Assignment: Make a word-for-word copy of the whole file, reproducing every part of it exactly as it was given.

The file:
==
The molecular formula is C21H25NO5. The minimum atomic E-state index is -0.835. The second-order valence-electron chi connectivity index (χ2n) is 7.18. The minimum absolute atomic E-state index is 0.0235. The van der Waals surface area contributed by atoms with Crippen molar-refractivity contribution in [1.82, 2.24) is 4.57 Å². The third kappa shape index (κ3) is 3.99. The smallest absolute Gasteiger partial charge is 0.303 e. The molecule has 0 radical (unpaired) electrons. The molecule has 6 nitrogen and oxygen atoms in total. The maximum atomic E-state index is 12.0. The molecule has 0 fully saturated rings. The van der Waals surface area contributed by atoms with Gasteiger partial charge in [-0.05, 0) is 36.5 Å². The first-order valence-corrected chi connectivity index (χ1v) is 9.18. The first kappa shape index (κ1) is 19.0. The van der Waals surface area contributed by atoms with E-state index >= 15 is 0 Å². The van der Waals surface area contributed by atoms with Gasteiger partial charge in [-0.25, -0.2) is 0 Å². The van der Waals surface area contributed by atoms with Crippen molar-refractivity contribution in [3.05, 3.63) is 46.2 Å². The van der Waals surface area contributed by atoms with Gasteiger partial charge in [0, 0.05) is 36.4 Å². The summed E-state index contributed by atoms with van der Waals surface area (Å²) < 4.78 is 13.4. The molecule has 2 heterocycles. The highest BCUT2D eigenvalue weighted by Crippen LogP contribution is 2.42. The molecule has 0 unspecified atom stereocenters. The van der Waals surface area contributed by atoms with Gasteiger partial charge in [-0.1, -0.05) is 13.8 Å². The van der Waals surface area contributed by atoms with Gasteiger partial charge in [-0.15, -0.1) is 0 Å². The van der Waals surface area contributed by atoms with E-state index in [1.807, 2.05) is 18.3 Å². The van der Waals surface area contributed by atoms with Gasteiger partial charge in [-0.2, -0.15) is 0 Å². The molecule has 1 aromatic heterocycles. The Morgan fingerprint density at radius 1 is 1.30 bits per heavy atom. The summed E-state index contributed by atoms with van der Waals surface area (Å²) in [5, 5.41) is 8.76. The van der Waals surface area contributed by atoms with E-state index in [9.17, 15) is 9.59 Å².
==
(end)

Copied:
The molecular formula is C21H25NO5. The minimum atomic E-state index is -0.835. The second-order valence-electron chi connectivity index (χ2n) is 7.18. The minimum absolute atomic E-state index is 0.0235. The van der Waals surface area contributed by atoms with Crippen molar-refractivity contribution in [1.82, 2.24) is 4.57 Å². The third kappa shape index (κ3) is 3.99. The smallest absolute Gasteiger partial charge is 0.303 e. The molecule has 0 radical (unpaired) electrons. The molecule has 6 nitrogen and oxygen atoms in total. The maximum atomic E-state index is 12.0. The molecule has 0 fully saturated rings. The van der Waals surface area contributed by atoms with Gasteiger partial charge in [-0.05, 0) is 36.5 Å². The first-order valence-corrected chi connectivity index (χ1v) is 9.18. The first kappa shape index (κ1) is 19.0. The van der Waals surface area contributed by atoms with E-state index >= 15 is 0 Å². The van der Waals surface area contributed by atoms with Gasteiger partial charge in [-0.25, -0.2) is 0 Å². The van der Waals surface area contributed by atoms with Crippen molar-refractivity contribution in [3.05, 3.63) is 46.2 Å². The van der Waals surface area contributed by atoms with Gasteiger partial charge in [0, 0.05) is 36.4 Å². The summed E-state index contributed by atoms with van der Waals surface area (Å²) < 4.78 is 13.4. The molecule has 2 heterocycles. The highest BCUT2D eigenvalue weighted by Crippen LogP contribution is 2.42. The molecule has 0 unspecified atom stereocenters. The van der Waals surface area contributed by atoms with Gasteiger partial charge in [-0.1, -0.05) is 13.8 Å². The van der Waals surface area contributed by atoms with Gasteiger partial charge in [-0.15, -0.1) is 0 Å². The van der Waals surface area contributed by atoms with E-state index in [1.807, 2.05) is 18.3 Å². The van der Waals surface area contributed by atoms with Gasteiger partial charge in [-0.2, -0.15) is 0 Å². The molecule has 1 aromatic heterocycles. The Morgan fingerprint density at radius 1 is 1.30 bits per heavy atom. The summed E-state index contributed by atoms with van der Waals surface area (Å²) in [5, 5.41) is 8.76. The van der Waals surface area contributed by atoms with E-state index in [9.17, 15) is 9.59 Å².